>> >> > through a static IP DSL service. All machines are XP Pro. What do I
>> >> > need
>> >> > to
>> >> > do or acquire to setup a VPN server so that I can access it from
> home?
>> >> > I
>> >> > found an article in Microsoft Support site on how to configure a VPN
>> >> > Server
>> >> > in W2000 but can't find one for XP Pro.
>> >> >
>> >> > Any suggestion is greatly appreciated.
>> >> >
>> >> >
>> >>
>> >>
>> >
>> >
>>
>>
>
>
Anonymous
December 6, 2004 4:06:44 PM

Archived from groups: microsoft.public.windowsxp.work_remotely (More info?)

Thank you Bill for the extensive information. I will do the upgrade and see
if the wizard can simplify things any. You've been incredibly helpful.


"Bill Sanderson" <Bill_Sanderson@msn.com.plugh.org> wrote in message
news:o 8YH7wJ2EHA.524@TK2MSFTNGP09.phx.gbl...
> OK.
>
> Here's Netgears support page. On the right it mentions firmware versions.
> One generally good idea is to update to the newest firmware--or at least
> check how far back you are.
>
> http://kbserver.netgear.com/products_automatic/FVS318.a...
>
> You will also note a number of items relating to VPN issues on the right
> under the firmware references, in "MISC"
>
> This device can initiate up to 8 outbound IPSEC vpn tunnels. I don't know
> that you need that capability, from what you've said.
>
> It can also be the endpoint of an IPSEC VPN tunnel if you use their
(vp01L)
> proprietary vpn client software ($40 at amazon.com.)
>
> For how to forward ports, see:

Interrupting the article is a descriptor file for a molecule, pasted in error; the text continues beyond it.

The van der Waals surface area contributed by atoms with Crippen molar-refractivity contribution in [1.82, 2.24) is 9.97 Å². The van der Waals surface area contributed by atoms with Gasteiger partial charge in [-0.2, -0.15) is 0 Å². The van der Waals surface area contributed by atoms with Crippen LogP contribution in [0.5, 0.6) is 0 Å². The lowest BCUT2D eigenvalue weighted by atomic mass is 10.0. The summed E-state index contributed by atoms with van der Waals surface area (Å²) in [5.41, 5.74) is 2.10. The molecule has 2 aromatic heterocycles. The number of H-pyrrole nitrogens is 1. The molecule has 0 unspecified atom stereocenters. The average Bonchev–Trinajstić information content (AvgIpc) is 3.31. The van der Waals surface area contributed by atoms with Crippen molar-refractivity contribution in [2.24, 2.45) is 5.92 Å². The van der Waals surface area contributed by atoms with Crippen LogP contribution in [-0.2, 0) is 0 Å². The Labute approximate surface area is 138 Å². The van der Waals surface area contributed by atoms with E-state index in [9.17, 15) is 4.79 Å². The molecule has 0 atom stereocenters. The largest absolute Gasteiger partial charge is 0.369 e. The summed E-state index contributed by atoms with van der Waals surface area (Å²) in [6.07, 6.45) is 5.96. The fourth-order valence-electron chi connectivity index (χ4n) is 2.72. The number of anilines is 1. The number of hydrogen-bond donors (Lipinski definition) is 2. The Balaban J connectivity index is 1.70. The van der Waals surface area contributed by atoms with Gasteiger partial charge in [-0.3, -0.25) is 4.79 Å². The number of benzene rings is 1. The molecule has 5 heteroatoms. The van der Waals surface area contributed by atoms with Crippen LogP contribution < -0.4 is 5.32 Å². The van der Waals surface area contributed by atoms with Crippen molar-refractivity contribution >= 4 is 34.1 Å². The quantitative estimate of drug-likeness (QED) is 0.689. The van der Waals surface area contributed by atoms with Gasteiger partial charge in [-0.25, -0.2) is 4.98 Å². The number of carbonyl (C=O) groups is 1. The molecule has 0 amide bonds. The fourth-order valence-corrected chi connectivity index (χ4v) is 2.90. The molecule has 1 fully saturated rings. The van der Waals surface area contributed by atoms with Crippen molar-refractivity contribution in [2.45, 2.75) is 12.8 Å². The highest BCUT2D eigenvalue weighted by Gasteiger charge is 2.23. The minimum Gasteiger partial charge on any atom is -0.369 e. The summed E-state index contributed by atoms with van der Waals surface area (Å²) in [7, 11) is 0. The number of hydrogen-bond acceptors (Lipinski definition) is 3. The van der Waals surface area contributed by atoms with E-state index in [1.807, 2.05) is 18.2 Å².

>
> http://kbserver.netgear.com/kb_web_files/N101145.asp
>
> You want to use the "add a service" method. To do PPTP VPN, use start
port
> and end port of 1723, and a name of your choice.
> Hmm - you might look at the section for "Let an APplication use" to see
> whether PPTP VPN is defined by the router already. If so--use the
> predefined definition, which may open the GRE protocol as well.
>
> OK - I found this PDF format faq:
>
> www.netgear.com/pdf_docs/FVS318_FAQ.pdf
>
> which states that PPTP and IPSEC passthrough are implemented--don't know
> whether you'll find checkboxes for those somewhere or not, but PPTP
> passthrough is what you need in addition to forwarding port 1723 to make a
> PPTP VPN to an XP client work.
>
> So:
>
> 1) forward port 1723 to the XP host machines fixed IP address in the
router.
> Make sure PPTP passthrough isn't disabled.
> 2) enable incoming connections and VPN on those connections in an XP
host.'
>
> 3) If you have more than one machine behind the router, you can test the
VPN
> connection within the lan by creating an outbound VPN connection on that
> second machine and "dialling" the IP of the machine you've set up as host.
> If you can connect and authenticate, at least you know that the host is
set
> properly.
>
> 4) then you need to either use a dialup, or another location, to test
> whether you can connect across the Internet through the router. You'll
use
> the fixed IP address of the router to connect.
>
> You would be most secure, using the proprietary client for the router and
> connecting to the router, using an IPSEC VPN. However, you may want to
try
> out the PPTP VPN just to see how the process works, and consider how
useful
> it will be for you,
>
>
>
>
>
> "tiki2k" <tiki2k@home.not> wrote in message
> news:%23KaWE5I2EHA.804@TK2MSFTNGP12.phx.gbl...
> > Wow that sounds quite intimidating.
> > The router is a Netgear FVS318. The manual was not very specific about
VPN
> > setup.
> >
> > Bill Sanderson <Bill_Sanderson@msn.com.plugh.org> wrote in message
> > news:#iaSYjB2EHA.1524@TK2MSFTNGP09.phx.gbl...
> >> Ahh--want to tell us the model of the router?
> >>
> >> I may be mistaken, since I know very little about IPSec VPN's, but this
> >> sounds as though the router is capable of terminating the VPN
> >> itself--i.e.